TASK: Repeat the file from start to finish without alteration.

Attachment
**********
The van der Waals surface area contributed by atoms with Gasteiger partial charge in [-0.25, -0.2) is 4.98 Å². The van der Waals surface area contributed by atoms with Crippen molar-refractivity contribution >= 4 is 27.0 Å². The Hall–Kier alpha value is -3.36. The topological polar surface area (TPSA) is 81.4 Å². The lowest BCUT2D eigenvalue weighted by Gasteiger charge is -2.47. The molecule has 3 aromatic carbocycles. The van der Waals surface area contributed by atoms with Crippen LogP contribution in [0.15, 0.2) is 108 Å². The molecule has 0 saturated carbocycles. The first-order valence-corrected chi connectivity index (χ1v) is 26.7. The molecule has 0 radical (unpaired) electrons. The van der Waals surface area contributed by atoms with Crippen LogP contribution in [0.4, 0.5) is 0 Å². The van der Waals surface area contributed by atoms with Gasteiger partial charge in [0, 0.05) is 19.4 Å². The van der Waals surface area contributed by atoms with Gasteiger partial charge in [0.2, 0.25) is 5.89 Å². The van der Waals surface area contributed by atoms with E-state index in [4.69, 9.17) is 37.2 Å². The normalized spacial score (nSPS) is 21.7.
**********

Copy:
The van der Waals surface area contributed by atoms with Gasteiger partial charge in [-0.25, -0.2) is 4.98 Å². The van der Waals surface area contributed by atoms with Crippen molar-refractivity contribution >= 4 is 27.0 Å². The Hall–Kier alpha value is -3.36. The topological polar surface area (TPSA) is 81.4 Å². The lowest BCUT2D eigenvalue weighted by Gasteiger charge is -2.47. The molecule has 3 aromatic carbocycles. The van der Waals surface area contributed by atoms with Crippen LogP contribution in [0.15, 0.2) is 108 Å². The molecule has 0 saturated carbocycles. The first-order valence-corrected chi connectivity index (χ1v) is 26.7. The molecule has 0 radical (unpaired) electrons. The van der Waals surface area contributed by atoms with Crippen LogP contribution in [0.4, 0.5) is 0 Å². The van der Waals surface area contributed by atoms with Gasteiger partial charge in [0, 0.05) is 19.4 Å². The van der Waals surface area contributed by atoms with Gasteiger partial charge in [0.2, 0.25) is 5.89 Å². The van der Waals surface area contributed by atoms with E-state index in [4.69, 9.17) is 37.2 Å². The normalized spacial score (nSPS) is 21.7.